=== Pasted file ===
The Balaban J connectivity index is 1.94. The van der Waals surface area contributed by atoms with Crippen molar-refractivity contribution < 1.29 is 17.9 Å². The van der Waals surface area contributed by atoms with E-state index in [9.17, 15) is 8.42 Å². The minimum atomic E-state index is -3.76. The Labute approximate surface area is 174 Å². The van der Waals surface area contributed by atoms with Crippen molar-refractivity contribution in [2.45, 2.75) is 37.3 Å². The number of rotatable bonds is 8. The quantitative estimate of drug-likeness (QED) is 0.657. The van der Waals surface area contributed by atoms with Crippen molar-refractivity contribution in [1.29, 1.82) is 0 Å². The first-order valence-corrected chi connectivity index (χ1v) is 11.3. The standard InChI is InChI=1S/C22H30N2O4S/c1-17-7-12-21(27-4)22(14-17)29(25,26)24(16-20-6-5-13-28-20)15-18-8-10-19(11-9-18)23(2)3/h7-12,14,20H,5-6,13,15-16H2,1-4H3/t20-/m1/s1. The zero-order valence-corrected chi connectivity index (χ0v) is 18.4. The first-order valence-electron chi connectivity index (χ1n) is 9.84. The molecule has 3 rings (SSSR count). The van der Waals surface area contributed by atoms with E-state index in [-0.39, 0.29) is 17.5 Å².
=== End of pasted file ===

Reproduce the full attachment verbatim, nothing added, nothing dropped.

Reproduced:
The Balaban J connectivity index is 1.94. The van der Waals surface area contributed by atoms with Crippen molar-refractivity contribution < 1.29 is 17.9 Å². The van der Waals surface area contributed by atoms with E-state index in [9.17, 15) is 8.42 Å². The minimum atomic E-state index is -3.76. The Labute approximate surface area is 174 Å². The van der Waals surface area contributed by atoms with Crippen molar-refractivity contribution in [2.45, 2.75) is 37.3 Å². The number of rotatable bonds is 8. The quantitative estimate of drug-likeness (QED) is 0.657. The van der Waals surface area contributed by atoms with Crippen molar-refractivity contribution in [1.29, 1.82) is 0 Å². The first-order valence-corrected chi connectivity index (χ1v) is 11.3. The standard InChI is InChI=1S/C22H30N2O4S/c1-17-7-12-21(27-4)22(14-17)29(25,26)24(16-20-6-5-13-28-20)15-18-8-10-19(11-9-18)23(2)3/h7-12,14,20H,5-6,13,15-16H2,1-4H3/t20-/m1/s1. The zero-order valence-corrected chi connectivity index (χ0v) is 18.4. The first-order valence-electron chi connectivity index (χ1n) is 9.84. The molecule has 3 rings (SSSR count). The van der Waals surface area contributed by atoms with E-state index in [-0.39, 0.29) is 17.5 Å².